Fat friends already know they are fat

November 3, 2009 at 10:12 pm 2 comments

Fat friends. We all have them. I am one.

Do I need to be told that I’m fat? No, I think I know. Thanks though!

The Daily Mail recently wrote about the survey of 3,000 women for Tanita, in conjunction with National Obesity Week, that found that every woman has two friends she thinks are overweight. One problem with this survey is are the woman’s friends actually overweight or does she just think that they are? I don’t think that putting your body issues on others is really a good idea. You could just be creating body issues for them. Aren’t friends supposed to be supportive?

The survey said that they would never tell their friends that they think they are fat. Again, why would you need to talk about it? Unless the woman gained a large amount of weight in a short amount of time (and is not pregnant) and you think there is something wrong (i.e. she is sick or has had something traumatic happen) should you ever discuss her weight. A good rule — unless she brings it up, don’t mention it.

Instead of pointing it out and suggesting she do something to shed the excess pounds, they simply continue to compliment and flatter their plump friends.

When did women feel the need to be their friends trainer? If it’s really a big deal, why are you even friends? I don’t need to be complimented and flattered. If you don’t believe it, don’t say it. False flattery is worse than no flattery at all. Fatties don’t need handouts.

A fourth of the women choose to tell their friends, with horrible results…

12 per cent said their friend was “devastated” and a further 10 per cent said they “burst into tears” on hearing the advice.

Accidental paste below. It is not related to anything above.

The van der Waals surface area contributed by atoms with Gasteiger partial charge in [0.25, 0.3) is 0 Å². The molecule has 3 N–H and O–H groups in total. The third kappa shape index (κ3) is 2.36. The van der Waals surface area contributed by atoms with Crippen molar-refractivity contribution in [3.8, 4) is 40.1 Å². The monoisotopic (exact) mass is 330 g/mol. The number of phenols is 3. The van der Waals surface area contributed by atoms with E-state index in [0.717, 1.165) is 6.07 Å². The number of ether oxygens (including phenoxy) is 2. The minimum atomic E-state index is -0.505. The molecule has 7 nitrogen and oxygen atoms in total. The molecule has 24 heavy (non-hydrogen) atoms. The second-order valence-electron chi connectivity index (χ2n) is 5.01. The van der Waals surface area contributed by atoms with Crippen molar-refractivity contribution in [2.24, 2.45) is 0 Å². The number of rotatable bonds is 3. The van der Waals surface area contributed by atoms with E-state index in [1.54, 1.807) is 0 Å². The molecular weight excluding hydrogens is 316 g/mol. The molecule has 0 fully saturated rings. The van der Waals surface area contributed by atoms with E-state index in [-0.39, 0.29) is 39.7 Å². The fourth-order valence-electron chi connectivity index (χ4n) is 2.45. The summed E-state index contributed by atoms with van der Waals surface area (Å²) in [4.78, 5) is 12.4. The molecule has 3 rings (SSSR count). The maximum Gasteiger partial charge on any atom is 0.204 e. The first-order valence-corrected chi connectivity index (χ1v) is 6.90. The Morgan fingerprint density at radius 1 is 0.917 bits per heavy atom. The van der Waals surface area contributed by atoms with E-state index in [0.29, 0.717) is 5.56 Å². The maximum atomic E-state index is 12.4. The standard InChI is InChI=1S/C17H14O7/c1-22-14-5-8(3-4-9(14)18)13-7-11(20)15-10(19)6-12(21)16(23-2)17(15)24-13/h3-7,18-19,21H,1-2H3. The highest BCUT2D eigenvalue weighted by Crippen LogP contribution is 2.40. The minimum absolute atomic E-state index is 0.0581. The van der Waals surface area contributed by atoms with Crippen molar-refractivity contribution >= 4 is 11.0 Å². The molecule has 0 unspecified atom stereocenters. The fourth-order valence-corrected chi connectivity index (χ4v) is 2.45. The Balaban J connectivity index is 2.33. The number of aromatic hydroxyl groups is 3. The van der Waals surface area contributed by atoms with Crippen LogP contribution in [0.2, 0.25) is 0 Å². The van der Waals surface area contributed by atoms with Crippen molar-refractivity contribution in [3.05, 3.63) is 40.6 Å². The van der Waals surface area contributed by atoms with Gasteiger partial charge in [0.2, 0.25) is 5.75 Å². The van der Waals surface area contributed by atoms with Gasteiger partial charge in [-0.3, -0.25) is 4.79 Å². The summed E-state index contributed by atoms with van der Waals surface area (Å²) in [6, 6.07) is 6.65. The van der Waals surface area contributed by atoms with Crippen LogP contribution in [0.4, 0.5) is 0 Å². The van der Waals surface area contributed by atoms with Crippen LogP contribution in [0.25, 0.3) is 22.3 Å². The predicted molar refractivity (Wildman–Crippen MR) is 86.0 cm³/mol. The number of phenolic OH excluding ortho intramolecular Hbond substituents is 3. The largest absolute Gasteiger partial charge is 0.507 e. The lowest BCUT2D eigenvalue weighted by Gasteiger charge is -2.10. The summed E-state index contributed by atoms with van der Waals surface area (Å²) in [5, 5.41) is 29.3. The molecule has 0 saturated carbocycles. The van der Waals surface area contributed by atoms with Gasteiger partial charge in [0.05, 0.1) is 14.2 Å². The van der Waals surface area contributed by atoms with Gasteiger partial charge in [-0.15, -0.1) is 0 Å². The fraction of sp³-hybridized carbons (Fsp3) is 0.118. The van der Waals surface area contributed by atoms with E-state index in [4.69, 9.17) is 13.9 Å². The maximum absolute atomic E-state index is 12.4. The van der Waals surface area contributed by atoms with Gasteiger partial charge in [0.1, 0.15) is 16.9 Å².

What did they expect to happen?

Maybe something more like this: “Oh, thanks Shelley. I really didn’t know I was fat. Now that you brought it up, I’ll get right on losing that extra weight. I really haven’t been trying to do anything about it. I really don’t have to battle with my fat all the time. Thanks for understanding.”

A spokesman for the company, which provides precision weighing equipment, said: “This shows girlfriends talk to each other about their bodies, weight issues and dress size on a daily basis. However, whilst girls are comfortable talking about their own weight and criticising themselves, in truth, most girls would not be able to cope with a friend telling them they needed to slim down.”

Again, I don’t think it’s really my friends business. It’s my fat. My friends can bring up my weight whenever they want and I’m generally an open book but when they do bring it up, it’s not to tell me to lose weight. It might be to find out where I shop or something. And if they did tell me to lose weight, I would tell them that I like my fat and that would be the end of the discussion.

It’s my body. If I love my fat body, then that’s on me.

My friends respect me and my wishes. And if your friends don’t, you may need to ask yourself if they really are your friends.


Entry filed under: Diet, Fat, Fat bias, Fatastic, Fattie Wisdom. Tags: , , , , , , , , , , , , , .

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2 Comments Add your own

  • 1. saucytemptress  |  November 11, 2009 at 9:49 pm

    Dude, if my friends don’t eat cake with me, we’re through.

  • 2. Kuh  |  November 28, 2009 at 9:03 pm

    12 per cent said their friend was “devastated” and a further 10 per cent said they “burst into tears” on hearing the advice.

    What % punched their friend in the face? Seriously!


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